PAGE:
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Rush University Medical Center to build $500 million outpatient center

Master design plan for its Near West Side campus aims for increased access to care.

Jeff Lagasse, Associate Editor

Image via <a href="https://en.wikipedia.org/wiki/Rush_University_Medical_Center">Wikipedia</a>.Image via Wikipedia.

Rush University Medical Center in Chicago has unveiled plans for a $500 million outpatient center, as well as an overhaul of existing facilities in an ongoing effort to renovate and expand.

The outpatient center will be one of the key new features on Rush's campus, as described in a document filed this week with the state of Illinois. It's part of the facility's master design plan for its Near West Side campus, with one of the primary goals being increased access to care for patients.

Dr. Larry Goodman, CEO of the nonprofit Rush University Medical Center and president of Rush University, said the organization is working to address both health and educational needs, as some of the campus-wide enhancements are designed to augment teaching programs and medical research.

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"Health care today is not about just having a leading academic medical center," said Goodman. "We are focused on being a leading academic health system."

He said the medical center is "putting all of the strategic pieces together" to have the best programs and highest value throughout its network.

Planning for the redevelopment will be completed next year, and will include input from employees, physicians and the broader community. Final plans and expenditures will require approval at the state level before construction begins.

Creation of the new outpatient building follows the construction of the hospital tower, built in 2012. The butterfly-shaped tower, which includes 664 beds, has received recognition for its unique architecture, and Peter Butler, president of Rush University Medical Center, said he expected the outpatient building to be innovative, as well.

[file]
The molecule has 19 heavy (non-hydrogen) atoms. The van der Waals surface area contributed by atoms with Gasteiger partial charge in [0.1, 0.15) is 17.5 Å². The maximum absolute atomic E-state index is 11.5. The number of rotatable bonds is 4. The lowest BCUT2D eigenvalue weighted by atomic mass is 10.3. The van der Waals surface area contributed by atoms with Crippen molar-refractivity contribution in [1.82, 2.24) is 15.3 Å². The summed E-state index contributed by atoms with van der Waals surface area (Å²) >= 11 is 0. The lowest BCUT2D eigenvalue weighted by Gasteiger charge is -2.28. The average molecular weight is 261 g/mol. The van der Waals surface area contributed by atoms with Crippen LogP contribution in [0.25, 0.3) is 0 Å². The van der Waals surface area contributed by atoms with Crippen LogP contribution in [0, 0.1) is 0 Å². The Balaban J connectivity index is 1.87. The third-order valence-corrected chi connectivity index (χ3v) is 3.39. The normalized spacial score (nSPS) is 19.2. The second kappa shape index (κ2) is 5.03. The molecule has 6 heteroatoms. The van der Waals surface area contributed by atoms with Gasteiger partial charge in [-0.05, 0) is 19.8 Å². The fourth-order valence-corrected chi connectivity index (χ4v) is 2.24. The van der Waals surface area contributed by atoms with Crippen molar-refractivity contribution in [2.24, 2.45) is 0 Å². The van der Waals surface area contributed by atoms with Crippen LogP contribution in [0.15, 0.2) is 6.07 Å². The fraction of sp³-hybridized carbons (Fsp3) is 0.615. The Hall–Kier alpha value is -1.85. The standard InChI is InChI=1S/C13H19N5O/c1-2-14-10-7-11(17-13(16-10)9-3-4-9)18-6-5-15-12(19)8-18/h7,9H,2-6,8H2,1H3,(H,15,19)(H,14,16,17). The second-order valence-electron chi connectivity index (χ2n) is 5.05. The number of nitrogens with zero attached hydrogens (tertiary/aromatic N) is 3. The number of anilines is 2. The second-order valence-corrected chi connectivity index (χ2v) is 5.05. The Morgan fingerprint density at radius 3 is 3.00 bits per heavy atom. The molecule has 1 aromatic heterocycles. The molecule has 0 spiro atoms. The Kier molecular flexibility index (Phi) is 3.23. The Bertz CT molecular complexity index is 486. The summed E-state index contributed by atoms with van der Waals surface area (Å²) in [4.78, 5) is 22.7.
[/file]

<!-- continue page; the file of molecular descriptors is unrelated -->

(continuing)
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"By virtue of its design and flexible layout, the new building will enable enhancements in how we provide care for our patients," said Butler, citing as an example the ability of multiple specialists to tend to a patient efficiently in one visit.

While the outpatient building will be the centerpiece of the $500 million project, plans runs the gamut from high-rises to parking lots, student housing to research facilities. Goodman said the initiatives will not only help coordinate services for patients, but better prepare students for their eventual careers.

"We are excited to … bring the Rush vision to reality," said Goodman.

Some parts of Rush's plan, including the outpatient facility, will require the approval of state regulators. Rush will use a combination of revenue from operations, debt and fundraising to pay for the outpatient center, said spokesperson Deb Song.

University and academic facilities will also get a makeover. Rush and the Chicago Blackhawks NHL team are now in the process of securing land currently occupied by Malcolm X College, which will be moving to a new home next year. Rush is eyeing the property as a means of addressing a number of academic needs, such as new teaching and study space, additional research space and student housing.

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The Malcolm X site is also adjacent to other Rush properties, which provides an opportunity for the medical center to connect the properties into a more cohesive campus.

Goodman hopes that will make the facility more visible to the community, as well as enhance its academic mission.

"We need to invest in facilities and technology to support new models of education" while considering the needs of students and faculty, he said.

Twitter: @JELagasse

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